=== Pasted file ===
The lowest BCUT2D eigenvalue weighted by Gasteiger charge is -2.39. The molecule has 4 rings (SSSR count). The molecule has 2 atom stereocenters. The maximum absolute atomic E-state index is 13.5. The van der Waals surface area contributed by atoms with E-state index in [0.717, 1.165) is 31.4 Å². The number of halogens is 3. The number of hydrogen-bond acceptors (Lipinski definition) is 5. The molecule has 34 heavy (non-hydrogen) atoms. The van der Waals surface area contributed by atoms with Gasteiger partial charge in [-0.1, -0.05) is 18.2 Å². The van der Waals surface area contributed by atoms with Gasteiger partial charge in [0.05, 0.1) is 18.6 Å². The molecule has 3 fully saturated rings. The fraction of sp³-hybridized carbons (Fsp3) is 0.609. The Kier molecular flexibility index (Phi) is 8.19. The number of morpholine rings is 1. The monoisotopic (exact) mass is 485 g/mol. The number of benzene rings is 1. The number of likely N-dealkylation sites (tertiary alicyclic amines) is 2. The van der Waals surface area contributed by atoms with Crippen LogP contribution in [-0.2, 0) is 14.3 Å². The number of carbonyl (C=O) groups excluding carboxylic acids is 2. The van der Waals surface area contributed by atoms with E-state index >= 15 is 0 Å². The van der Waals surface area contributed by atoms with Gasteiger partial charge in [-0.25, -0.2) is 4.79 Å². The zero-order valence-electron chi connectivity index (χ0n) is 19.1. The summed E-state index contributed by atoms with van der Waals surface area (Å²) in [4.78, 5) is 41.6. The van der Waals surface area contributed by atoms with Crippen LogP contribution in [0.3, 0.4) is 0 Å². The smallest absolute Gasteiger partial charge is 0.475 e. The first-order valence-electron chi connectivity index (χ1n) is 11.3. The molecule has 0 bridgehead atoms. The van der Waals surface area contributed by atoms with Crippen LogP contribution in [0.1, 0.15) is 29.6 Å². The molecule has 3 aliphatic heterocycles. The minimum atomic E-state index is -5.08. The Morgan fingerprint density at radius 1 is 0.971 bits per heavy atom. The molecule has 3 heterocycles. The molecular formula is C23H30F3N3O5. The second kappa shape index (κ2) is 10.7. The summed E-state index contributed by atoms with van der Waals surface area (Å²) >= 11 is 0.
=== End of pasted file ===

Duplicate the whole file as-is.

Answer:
The lowest BCUT2D eigenvalue weighted by Gasteiger charge is -2.39. The molecule has 4 rings (SSSR count). The molecule has 2 atom stereocenters. The maximum absolute atomic E-state index is 13.5. The van der Waals surface area contributed by atoms with E-state index in [0.717, 1.165) is 31.4 Å². The number of halogens is 3. The number of hydrogen-bond acceptors (Lipinski definition) is 5. The molecule has 34 heavy (non-hydrogen) atoms. The van der Waals surface area contributed by atoms with Gasteiger partial charge in [-0.1, -0.05) is 18.2 Å². The van der Waals surface area contributed by atoms with Gasteiger partial charge in [0.05, 0.1) is 18.6 Å². The molecule has 3 fully saturated rings. The fraction of sp³-hybridized carbons (Fsp3) is 0.609. The Kier molecular flexibility index (Phi) is 8.19. The number of morpholine rings is 1. The monoisotopic (exact) mass is 485 g/mol. The number of benzene rings is 1. The number of likely N-dealkylation sites (tertiary alicyclic amines) is 2. The van der Waals surface area contributed by atoms with Crippen LogP contribution in [-0.2, 0) is 14.3 Å². The number of carbonyl (C=O) groups excluding carboxylic acids is 2. The van der Waals surface area contributed by atoms with E-state index >= 15 is 0 Å². The van der Waals surface area contributed by atoms with Gasteiger partial charge in [-0.25, -0.2) is 4.79 Å². The zero-order valence-electron chi connectivity index (χ0n) is 19.1. The summed E-state index contributed by atoms with van der Waals surface area (Å²) in [4.78, 5) is 41.6. The van der Waals surface area contributed by atoms with Crippen LogP contribution in [0.3, 0.4) is 0 Å². The smallest absolute Gasteiger partial charge is 0.475 e. The first-order valence-electron chi connectivity index (χ1n) is 11.3. The molecule has 0 bridgehead atoms. The van der Waals surface area contributed by atoms with Crippen LogP contribution in [0.1, 0.15) is 29.6 Å². The molecule has 3 aliphatic heterocycles. The minimum atomic E-state index is -5.08. The Morgan fingerprint density at radius 1 is 0.971 bits per heavy atom. The molecule has 3 heterocycles. The molecular formula is C23H30F3N3O5. The second kappa shape index (κ2) is 10.7. The summed E-state index contributed by atoms with van der Waals surface area (Å²) >= 11 is 0.